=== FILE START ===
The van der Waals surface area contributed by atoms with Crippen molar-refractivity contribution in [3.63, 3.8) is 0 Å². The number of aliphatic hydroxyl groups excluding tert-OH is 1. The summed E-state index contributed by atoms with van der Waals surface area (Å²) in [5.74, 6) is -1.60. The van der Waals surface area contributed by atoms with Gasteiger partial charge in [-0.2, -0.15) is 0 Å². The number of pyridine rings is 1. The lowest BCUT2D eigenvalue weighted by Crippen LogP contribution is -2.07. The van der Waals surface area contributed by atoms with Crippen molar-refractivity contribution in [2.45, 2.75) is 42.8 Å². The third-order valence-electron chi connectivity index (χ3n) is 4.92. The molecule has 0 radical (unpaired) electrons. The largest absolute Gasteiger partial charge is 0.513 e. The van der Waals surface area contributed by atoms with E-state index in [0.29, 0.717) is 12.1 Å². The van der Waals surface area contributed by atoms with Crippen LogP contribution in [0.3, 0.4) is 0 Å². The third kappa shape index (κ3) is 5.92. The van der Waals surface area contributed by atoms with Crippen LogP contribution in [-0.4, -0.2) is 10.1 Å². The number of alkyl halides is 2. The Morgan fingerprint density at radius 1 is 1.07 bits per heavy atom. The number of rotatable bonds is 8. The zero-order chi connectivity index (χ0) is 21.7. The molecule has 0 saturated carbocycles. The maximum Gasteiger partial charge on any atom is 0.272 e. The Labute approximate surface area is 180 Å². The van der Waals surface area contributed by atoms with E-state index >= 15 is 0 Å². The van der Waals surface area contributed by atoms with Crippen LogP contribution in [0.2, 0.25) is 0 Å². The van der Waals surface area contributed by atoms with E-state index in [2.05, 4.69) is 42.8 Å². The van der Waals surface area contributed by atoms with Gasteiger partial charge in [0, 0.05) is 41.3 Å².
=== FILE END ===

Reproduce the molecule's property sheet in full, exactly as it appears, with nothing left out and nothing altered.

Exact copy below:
The van der Waals surface area contributed by atoms with Crippen molar-refractivity contribution in [3.63, 3.8) is 0 Å². The number of aliphatic hydroxyl groups excluding tert-OH is 1. The summed E-state index contributed by atoms with van der Waals surface area (Å²) in [5.74, 6) is -1.60. The van der Waals surface area contributed by atoms with Gasteiger partial charge in [-0.2, -0.15) is 0 Å². The number of pyridine rings is 1. The lowest BCUT2D eigenvalue weighted by Crippen LogP contribution is -2.07. The van der Waals surface area contributed by atoms with Crippen molar-refractivity contribution in [2.45, 2.75) is 42.8 Å². The third-order valence-electron chi connectivity index (χ3n) is 4.92. The molecule has 0 radical (unpaired) electrons. The largest absolute Gasteiger partial charge is 0.513 e. The van der Waals surface area contributed by atoms with E-state index in [0.29, 0.717) is 12.1 Å². The van der Waals surface area contributed by atoms with Crippen LogP contribution in [0.3, 0.4) is 0 Å². The third kappa shape index (κ3) is 5.92. The van der Waals surface area contributed by atoms with Crippen LogP contribution in [-0.4, -0.2) is 10.1 Å². The number of alkyl halides is 2. The Morgan fingerprint density at radius 1 is 1.07 bits per heavy atom. The number of rotatable bonds is 8. The zero-order chi connectivity index (χ0) is 21.7. The molecule has 0 saturated carbocycles. The maximum Gasteiger partial charge on any atom is 0.272 e. The Labute approximate surface area is 180 Å². The van der Waals surface area contributed by atoms with E-state index >= 15 is 0 Å². The van der Waals surface area contributed by atoms with Crippen LogP contribution in [0.2, 0.25) is 0 Å². The van der Waals surface area contributed by atoms with E-state index in [2.05, 4.69) is 42.8 Å². The van der Waals surface area contributed by atoms with Gasteiger partial charge in [0, 0.05) is 41.3 Å².